The view to the back of the house from the LR and DR was directly down the middle of the kitchen and at eye level (because of the elevated floor level) so I wanted an island that was more of a table style, something that was visually light and airy looking and moveable. Because I had limited time and even a more limited budget, I designed an island that we could make ourselves from stock goods - so the kitchen island became a DIY project. I purchased a ready made stainless steel top from Ikea (or you could use butcher block) some unfinished solid wood butcher block style legs from Lowes, and a bit of stock lumber. I planned out the apron size and blocking required and had the lumber store cut all the boards to the exact sizes I needed. Next I purchased all the fasteners and brought all the pieces home, ready to assemble. I supplied my 'other half' with the design drawing and instructions and within an hour he had put the entire thing together for me. To finish it off, all it needed was primer and 2 coats of finish paint. Super easy and quick!! The entire thing cost less than $300 and I absolutely LOVE the results. There are so many variations you could do by following the same simple steps. In an upcoming post I'll provide the design plan, the instructions and list of materials needed.
A new double hung window was installed, taller than the old window and I added a frosted vinyl film to block the unappealing view of the neighbour's house but still allows the light in. I opted for solid cararra marble counter and wrapped it up the wall 28" for a clean contemporary look. I had planned on adding a long wall mounted shelf with traditional corbel style brackets on the wall to the right of the window but since I had decided to sell the house, I left this open for the new owners to chose if they wanted to do this or not. To me this would be the perfect finishing touch - a great spot for displaying pretty bowls, plates and artwork but for those who like to cook, its great access to your dishes.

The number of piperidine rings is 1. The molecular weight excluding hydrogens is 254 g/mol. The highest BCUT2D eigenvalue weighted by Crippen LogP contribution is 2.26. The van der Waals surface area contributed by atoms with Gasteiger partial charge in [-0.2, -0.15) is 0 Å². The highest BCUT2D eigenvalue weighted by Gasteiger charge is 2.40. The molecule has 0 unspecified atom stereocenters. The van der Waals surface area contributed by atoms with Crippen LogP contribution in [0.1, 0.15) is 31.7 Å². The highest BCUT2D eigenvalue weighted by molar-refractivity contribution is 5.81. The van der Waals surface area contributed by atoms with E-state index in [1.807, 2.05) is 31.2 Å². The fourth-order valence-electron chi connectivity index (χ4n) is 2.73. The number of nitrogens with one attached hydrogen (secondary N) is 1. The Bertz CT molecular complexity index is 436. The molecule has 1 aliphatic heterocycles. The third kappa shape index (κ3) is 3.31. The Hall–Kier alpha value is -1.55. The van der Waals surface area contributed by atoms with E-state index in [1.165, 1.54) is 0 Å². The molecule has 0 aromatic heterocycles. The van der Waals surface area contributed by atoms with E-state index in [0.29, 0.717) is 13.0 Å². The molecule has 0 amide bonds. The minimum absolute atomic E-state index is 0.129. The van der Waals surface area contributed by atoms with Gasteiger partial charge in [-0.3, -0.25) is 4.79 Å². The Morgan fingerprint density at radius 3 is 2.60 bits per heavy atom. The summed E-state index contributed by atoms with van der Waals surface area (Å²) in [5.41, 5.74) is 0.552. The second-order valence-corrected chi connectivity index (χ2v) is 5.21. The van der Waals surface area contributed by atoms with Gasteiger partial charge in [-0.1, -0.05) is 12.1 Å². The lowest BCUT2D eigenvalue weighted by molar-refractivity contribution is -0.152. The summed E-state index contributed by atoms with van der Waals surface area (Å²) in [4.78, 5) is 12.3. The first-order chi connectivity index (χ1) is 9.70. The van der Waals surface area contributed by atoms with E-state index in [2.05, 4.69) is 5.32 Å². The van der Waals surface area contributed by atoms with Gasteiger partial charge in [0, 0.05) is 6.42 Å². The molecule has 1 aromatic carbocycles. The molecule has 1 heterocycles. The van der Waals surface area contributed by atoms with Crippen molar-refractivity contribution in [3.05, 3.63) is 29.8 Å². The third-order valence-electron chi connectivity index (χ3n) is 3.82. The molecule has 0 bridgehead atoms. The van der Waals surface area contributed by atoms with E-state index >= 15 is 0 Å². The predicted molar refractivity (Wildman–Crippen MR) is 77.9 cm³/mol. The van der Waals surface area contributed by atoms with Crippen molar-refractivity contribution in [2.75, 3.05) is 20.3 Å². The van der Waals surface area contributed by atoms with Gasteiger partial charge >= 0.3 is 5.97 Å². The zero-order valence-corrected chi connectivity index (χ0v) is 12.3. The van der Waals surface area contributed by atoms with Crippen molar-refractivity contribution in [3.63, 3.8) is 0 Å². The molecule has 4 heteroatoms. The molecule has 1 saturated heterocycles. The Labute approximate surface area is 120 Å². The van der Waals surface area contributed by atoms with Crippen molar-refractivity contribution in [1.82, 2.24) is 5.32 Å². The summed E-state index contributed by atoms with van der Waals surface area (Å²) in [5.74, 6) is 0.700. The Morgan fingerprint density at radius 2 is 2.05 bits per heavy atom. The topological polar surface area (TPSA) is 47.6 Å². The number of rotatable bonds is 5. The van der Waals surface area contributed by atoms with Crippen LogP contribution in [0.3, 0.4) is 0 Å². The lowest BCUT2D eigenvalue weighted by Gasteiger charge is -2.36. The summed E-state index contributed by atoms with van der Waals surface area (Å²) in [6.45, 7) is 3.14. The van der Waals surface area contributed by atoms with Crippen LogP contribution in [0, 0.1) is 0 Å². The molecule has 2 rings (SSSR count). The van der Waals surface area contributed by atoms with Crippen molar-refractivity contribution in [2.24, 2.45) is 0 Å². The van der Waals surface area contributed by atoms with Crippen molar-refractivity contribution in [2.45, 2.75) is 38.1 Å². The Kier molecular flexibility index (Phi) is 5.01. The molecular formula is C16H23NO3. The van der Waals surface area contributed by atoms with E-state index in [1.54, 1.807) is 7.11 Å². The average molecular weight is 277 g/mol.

All of the cabinetry was from Ikea, and I chose the simple white Applad door style for a clean contemporary look. I customized it by adding full height thick gables between each of the cabinets, (which gives the cabinets more of a furniture look) and gave the entire kitchen a high end style by splurging on marble counters and backsplash, an oversized custom stainless sink, great appliances and a unique custom designed island. The slide in range reinforces the clean lines and the contemporary rectangular hood was a great find at Lowes for only $699.
The light fixture in the family room was by Jonathan Adler but I customized it to have a 6" drop, I loved the black metal detail on the shade and how it ties in to the other touches of black on the window frames and door hardware.
The family room was adjacent to the kitchen, with its walkout to the deck it was a really bright, sunfilled and comfy space with room for a sofa and two lounge chairs and a TV. I purchased an inexpensive but practical slipcovered sofa from Ikea, hung a small grouping of my own b&w photos, and brought an ottoman and 2 antique apple crates from home to furnish the space for resale. The pin-up lamps were a STEAL at only $19.99 ea from a building surplus warehouse, they have a fabric drum shade, a swing arm and 3 way dimmer switch. I've been back several times since to buy more and I'm sorry to say, they are completely sold out now! The new owners of the house purchased the sofa and the lamps too.
I'm proud to say that this entire kitchen, including all materials, appliances, labour (electrical, plumbing, drywall, cabinetry install, flooring install, fabrication) and all taxes came in at $17,700. The only work my handyman and I did ourselves in this part of the reno was the demolition, the painting, and hook-up of the kitchen faucet and dishwasher...and of course the design planning. All in all,,,,I think the quality and value of the end product is much greater than its modest budget and demonstrates that its not how much you spend,,its how you spend it!
Stay tuned for a future post with instructions for a DIY kitchen island.
For Parts 1 thru 5 of this Victorian Row House Reno:
All Photos: Carol Reed